Chemotherapy resistance assay

Cells were treated with cisplatin at various concentrations (1.0 µg/ml, 5.0 µg/ml, 10 µg/ml, 15 µg/ml, 20 µg/ml, 25 µg/ml) [11]. The cell viability was detected by MTT assay 48 h later and the dose-response curve charted. The half maximal inhibitory concentration (IC50) was calculated by the Probit regression model.

Statistical analysis

All experiments were done 5 times. SPSS 21.0 software (IBM, Somers, NY, USA) was selected to perform the statisti-cal analysis. For the comparison of differences piared Student’s t-test was used. The association between FENDRR expression and pathological grades was assessed using one-way ANOVA and binary logistic regression. The overall sur-vival rate was calculated by the Kaplan-Meier method. P < 0.05 means a significant difference.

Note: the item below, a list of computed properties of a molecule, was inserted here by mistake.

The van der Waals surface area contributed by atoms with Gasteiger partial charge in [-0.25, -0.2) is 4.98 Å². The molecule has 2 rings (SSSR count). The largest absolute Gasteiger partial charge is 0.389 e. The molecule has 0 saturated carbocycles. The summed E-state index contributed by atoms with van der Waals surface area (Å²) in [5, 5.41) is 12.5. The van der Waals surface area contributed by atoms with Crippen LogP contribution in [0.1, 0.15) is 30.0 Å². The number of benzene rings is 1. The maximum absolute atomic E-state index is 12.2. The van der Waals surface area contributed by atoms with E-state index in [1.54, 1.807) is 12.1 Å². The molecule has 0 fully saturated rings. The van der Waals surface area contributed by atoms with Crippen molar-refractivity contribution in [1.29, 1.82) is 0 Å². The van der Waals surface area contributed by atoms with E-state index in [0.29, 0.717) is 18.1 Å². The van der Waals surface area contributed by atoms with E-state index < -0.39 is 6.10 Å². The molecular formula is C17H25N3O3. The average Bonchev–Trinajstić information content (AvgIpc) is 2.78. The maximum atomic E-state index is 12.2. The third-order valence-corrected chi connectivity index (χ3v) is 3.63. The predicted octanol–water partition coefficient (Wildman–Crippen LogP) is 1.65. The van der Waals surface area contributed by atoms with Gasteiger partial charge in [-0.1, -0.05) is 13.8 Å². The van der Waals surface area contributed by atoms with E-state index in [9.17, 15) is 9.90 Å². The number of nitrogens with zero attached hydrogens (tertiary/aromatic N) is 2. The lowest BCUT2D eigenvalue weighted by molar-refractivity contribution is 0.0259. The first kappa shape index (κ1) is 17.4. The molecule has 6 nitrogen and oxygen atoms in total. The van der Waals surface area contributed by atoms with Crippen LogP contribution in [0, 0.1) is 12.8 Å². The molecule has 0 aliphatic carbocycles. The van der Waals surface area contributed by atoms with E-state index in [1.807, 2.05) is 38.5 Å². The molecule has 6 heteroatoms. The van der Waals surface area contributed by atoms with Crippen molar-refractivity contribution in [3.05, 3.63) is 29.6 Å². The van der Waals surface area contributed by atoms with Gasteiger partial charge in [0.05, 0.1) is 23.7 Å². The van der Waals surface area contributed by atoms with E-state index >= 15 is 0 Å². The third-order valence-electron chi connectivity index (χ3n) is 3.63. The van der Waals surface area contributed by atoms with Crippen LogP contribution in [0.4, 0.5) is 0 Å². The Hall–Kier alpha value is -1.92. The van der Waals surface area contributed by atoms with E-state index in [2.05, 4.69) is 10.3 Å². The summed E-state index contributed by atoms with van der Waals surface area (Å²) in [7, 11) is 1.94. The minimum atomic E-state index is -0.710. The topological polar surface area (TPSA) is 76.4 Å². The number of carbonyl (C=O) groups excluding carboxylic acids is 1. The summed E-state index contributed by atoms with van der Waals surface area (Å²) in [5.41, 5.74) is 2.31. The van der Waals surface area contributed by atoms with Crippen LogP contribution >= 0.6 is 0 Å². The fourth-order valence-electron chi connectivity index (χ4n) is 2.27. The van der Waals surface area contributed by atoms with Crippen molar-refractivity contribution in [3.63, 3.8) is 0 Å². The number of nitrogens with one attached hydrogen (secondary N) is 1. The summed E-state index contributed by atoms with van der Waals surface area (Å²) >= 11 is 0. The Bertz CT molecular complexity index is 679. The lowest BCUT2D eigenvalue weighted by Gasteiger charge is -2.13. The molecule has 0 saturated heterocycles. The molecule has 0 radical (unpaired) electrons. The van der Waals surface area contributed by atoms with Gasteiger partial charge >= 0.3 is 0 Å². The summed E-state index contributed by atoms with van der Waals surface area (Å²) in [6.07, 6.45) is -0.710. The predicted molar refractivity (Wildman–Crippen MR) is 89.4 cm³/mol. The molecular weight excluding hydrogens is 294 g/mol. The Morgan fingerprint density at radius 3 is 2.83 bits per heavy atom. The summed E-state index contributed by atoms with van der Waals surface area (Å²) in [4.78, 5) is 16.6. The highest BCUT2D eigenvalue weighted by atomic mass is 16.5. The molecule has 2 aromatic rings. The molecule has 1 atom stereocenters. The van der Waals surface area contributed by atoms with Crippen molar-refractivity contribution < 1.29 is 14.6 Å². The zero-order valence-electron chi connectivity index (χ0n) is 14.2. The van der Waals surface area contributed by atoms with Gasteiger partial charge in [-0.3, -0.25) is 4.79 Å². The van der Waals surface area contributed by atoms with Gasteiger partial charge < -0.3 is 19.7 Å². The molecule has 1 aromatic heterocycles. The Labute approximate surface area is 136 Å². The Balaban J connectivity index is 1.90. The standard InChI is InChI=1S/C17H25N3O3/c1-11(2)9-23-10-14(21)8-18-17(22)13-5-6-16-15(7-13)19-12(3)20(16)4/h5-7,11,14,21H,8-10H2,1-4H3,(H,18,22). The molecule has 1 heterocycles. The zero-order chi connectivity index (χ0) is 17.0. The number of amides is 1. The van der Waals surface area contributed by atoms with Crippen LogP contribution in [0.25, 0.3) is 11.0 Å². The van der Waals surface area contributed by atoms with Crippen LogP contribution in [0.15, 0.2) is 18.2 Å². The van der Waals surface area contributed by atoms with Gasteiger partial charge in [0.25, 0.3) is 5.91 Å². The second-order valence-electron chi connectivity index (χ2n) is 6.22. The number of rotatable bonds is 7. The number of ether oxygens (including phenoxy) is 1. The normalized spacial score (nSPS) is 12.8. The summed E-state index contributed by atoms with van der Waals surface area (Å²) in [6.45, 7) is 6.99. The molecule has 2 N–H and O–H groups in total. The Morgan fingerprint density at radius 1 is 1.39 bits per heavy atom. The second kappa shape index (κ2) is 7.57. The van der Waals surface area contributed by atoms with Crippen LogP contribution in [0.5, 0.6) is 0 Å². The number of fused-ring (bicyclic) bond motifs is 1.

Results

FENDRR showed low expression in NSCLC specimens and cells

Figure 1 A shows that the FENDRR expression in NSCLC was much lower than that in NLT (p < 0.05). Moreover, compared with control PAEC cells, the FENDRR expression was down-regulated in A549 cells, and down-regulated much more in A549/DDP cells (p < 0.05, Figure 1 B). Those results suggested that FENDRR might play a role in genesis and chemotherapy resistance of NSCLC.
The correlations between FENDRR expression and clinical pathological characteristics of NSCLC were investi-gated using univariate and multivariate analysis. Lower FENDRR expression in NSCLC tissues occurred much more often in patients with more malignant behaviors, including high TNM stage and poor differentiation (p < 0.05, Table I), but excluding age, sex and lymphatic metastasis. Those results provided initial evidence that FENDRR might be in-volved in genesis and progression of NSCLC, but not in metastasis.

FENDRR was a prognostic factor for NSCLC patients